Shares in China’s three biggest telecoms companies fell as much as 5% in Hong Kong on Monday, the first trading session since the New York Stock Exchange (NYSE) said it would delist the firms in a move China branded unwise and oppressive.
The NYSE said on Thursday it would delist China Mobile Ltd, China Telecom Corp Ltd and China Unicom Hong Kong Ltd following the U.S. government’s move in November to block investment in 31 firms it says are owned or controlled by China’s military.
Hua Chunying, a spokeswoman for China’s foreign ministry, said the U.S. move was “unwise”, oppressive, and reflected how “random, arbitrary and uncertain” U.S. rules can be.
“China is firmly opposed to the United States politicisation of the trade issue, the abuse of the state’s power and stretching of the concept of national security to suppress Chinese companies,” she told a regular news briefing on Monday.
The American Deposit Receipts (ADRs) listed by the three companies have a combined market value of under 20 billion yuan ($3.07 billion), or 2.2% of the firms’ equity, the China Securities Regulatory Commission has said.
The delisting could put short term selling pressure on the stocks as the ADR shareholders may convert their holdings into Hong Kong shares before selling them. The stocks’ potential removal from indexes such as MSCI and FTSE could also lead to selling by index funds, said Citi analyst Michelle Fang.
“However, Chinese telcos’ operations are mainly domestic focused and their sound fundamentals along with recovery trends and positive cash flows will not be affected by the delisting,” she said.
After tumbling more than 4.5% to their lowest since July 2007, China Mobile shares closed down 0.79% at HK$43.85. China Telecom closed 2.79% lower, while China Unicom ended up 0.45%, versus a 0.89% rise in the benchmark Hang Seng Index.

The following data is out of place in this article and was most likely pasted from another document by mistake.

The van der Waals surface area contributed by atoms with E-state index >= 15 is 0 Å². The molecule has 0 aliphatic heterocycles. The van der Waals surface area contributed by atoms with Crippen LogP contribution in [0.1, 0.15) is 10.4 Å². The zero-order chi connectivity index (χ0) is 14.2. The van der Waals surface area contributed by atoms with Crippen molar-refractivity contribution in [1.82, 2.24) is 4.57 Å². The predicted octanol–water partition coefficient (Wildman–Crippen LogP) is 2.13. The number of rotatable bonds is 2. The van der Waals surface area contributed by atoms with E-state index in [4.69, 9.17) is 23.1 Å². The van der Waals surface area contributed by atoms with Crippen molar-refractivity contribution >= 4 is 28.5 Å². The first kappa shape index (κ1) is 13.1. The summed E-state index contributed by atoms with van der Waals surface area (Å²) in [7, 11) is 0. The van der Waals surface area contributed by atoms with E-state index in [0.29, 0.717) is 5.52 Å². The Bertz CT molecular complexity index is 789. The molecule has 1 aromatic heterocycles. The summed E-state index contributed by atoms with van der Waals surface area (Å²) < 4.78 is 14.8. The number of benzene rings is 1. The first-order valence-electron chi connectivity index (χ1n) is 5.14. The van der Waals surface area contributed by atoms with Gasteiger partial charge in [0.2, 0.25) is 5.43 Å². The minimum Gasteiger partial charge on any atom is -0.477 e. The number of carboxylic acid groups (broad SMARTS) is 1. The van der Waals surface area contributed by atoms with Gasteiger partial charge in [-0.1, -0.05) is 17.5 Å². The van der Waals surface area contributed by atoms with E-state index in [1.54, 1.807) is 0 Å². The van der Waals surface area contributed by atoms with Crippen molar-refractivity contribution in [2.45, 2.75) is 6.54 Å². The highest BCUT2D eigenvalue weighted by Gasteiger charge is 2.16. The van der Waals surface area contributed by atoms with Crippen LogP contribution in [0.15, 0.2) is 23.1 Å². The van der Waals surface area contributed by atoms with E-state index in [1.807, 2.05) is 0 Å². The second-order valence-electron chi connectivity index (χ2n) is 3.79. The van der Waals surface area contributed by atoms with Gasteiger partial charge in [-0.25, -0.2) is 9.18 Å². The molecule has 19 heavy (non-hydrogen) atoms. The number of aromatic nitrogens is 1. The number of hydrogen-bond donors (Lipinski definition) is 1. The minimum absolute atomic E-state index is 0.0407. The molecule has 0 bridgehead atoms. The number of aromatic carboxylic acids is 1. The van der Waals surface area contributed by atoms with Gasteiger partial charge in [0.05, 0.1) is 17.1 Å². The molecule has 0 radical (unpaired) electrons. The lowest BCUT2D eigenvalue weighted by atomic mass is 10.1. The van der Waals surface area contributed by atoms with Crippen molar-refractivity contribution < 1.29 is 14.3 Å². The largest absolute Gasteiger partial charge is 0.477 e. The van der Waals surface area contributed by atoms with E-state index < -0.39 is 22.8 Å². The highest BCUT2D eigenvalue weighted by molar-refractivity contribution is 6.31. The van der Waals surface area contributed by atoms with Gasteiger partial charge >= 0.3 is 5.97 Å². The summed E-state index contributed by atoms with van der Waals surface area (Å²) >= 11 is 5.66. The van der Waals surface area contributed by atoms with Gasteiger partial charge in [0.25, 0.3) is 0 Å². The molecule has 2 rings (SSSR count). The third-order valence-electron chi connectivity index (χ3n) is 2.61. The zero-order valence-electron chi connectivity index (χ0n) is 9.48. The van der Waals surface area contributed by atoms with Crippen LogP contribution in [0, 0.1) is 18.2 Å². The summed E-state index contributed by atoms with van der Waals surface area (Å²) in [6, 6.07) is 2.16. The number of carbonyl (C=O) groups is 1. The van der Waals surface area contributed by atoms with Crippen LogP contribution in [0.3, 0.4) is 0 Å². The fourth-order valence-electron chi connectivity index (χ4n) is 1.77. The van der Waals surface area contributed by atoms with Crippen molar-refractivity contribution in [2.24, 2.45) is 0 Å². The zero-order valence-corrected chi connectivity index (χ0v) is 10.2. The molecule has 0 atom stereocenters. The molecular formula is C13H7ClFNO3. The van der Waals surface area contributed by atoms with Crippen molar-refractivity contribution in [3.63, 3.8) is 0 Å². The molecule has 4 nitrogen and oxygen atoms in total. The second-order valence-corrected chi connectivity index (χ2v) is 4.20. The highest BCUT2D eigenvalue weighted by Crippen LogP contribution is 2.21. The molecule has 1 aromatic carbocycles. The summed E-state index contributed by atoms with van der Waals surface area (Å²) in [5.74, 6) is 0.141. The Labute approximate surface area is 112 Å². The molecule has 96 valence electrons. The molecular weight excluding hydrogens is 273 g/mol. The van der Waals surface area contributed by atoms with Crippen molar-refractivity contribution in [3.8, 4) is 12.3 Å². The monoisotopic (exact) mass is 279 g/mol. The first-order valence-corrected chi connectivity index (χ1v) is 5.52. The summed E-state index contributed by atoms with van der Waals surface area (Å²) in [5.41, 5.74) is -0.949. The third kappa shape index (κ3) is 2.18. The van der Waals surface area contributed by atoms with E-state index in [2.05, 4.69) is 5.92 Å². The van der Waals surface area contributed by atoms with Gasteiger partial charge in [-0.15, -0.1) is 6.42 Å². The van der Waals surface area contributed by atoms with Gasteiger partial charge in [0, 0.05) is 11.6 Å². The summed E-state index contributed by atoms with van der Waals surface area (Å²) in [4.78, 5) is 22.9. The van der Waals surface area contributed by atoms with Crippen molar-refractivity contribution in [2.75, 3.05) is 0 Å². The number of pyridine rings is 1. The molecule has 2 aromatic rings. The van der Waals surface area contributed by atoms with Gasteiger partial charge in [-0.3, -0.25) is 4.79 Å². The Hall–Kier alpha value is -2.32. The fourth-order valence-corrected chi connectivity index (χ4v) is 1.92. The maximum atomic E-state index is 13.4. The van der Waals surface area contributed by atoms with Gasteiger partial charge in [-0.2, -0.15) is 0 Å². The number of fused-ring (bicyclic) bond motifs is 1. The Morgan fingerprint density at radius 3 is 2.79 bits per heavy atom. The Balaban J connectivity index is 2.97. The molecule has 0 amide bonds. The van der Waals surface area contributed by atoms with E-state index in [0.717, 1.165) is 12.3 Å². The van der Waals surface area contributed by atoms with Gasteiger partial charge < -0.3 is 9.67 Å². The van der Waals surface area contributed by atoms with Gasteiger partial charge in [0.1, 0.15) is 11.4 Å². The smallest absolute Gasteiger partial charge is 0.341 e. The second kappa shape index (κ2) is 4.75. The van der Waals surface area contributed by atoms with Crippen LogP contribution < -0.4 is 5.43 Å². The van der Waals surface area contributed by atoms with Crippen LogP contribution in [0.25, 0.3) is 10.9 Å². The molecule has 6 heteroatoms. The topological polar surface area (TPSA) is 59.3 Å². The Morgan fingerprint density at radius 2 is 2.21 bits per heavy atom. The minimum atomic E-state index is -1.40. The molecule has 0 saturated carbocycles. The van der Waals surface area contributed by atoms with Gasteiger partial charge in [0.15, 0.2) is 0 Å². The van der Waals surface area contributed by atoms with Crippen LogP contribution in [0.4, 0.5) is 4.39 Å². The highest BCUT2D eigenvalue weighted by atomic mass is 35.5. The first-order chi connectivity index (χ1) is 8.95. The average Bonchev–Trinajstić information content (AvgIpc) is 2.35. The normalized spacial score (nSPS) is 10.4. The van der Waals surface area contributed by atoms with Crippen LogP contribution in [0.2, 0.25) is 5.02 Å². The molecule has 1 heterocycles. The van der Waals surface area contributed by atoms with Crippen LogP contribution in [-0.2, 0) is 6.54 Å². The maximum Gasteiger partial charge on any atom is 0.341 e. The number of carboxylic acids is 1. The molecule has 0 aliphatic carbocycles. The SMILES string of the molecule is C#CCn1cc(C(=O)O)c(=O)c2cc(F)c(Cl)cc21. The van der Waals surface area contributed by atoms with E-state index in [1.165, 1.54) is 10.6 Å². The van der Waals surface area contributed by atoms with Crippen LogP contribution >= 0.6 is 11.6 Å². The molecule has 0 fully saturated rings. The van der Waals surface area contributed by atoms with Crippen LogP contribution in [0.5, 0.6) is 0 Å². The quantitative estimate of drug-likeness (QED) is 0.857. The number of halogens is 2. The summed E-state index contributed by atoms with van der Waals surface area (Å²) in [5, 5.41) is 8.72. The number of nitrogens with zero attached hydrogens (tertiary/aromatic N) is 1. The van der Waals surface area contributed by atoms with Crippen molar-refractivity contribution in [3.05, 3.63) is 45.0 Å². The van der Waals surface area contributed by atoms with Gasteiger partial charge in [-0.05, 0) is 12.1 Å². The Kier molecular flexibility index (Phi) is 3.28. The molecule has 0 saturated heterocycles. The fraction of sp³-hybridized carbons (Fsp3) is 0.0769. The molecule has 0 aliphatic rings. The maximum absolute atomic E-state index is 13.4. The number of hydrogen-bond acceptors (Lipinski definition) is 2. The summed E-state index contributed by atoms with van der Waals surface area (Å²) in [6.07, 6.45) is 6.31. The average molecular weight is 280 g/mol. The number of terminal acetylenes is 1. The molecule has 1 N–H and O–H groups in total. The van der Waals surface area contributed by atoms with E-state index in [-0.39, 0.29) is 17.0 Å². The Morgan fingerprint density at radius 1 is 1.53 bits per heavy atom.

All three firms said they had not received a delisting notification from the NYSE.
Citic Securities analysts played down the impact of the delisting decision.
“The three firms on average only have 1.5% of their shares listed in the U.S. and the rest in Hong Kong, have ample liquidity, and haven’t done any fundraising in the U.S. for 20 years. Having shares listed in the U.S. will only pose more risk for them,” they said in a research note.
Washington has hardened its stance against China in recent weeks. In December, it added dozens of Chinese firms to a trade blacklist, accusing Beijing of using them to harness civilian technology for military purposes.
Hua said China would take any necessary measures to safeguard the legal rights of Chinese firms.
“In recent years it’s been quite normal to see Chinese firms delist in the U.S. or have secondary listings in Hong Kong,” the Citic analysts wrote. “With the delisting, the three telcos will get a chance to have their shares re-evaluated and reduce financial disclosure cost.”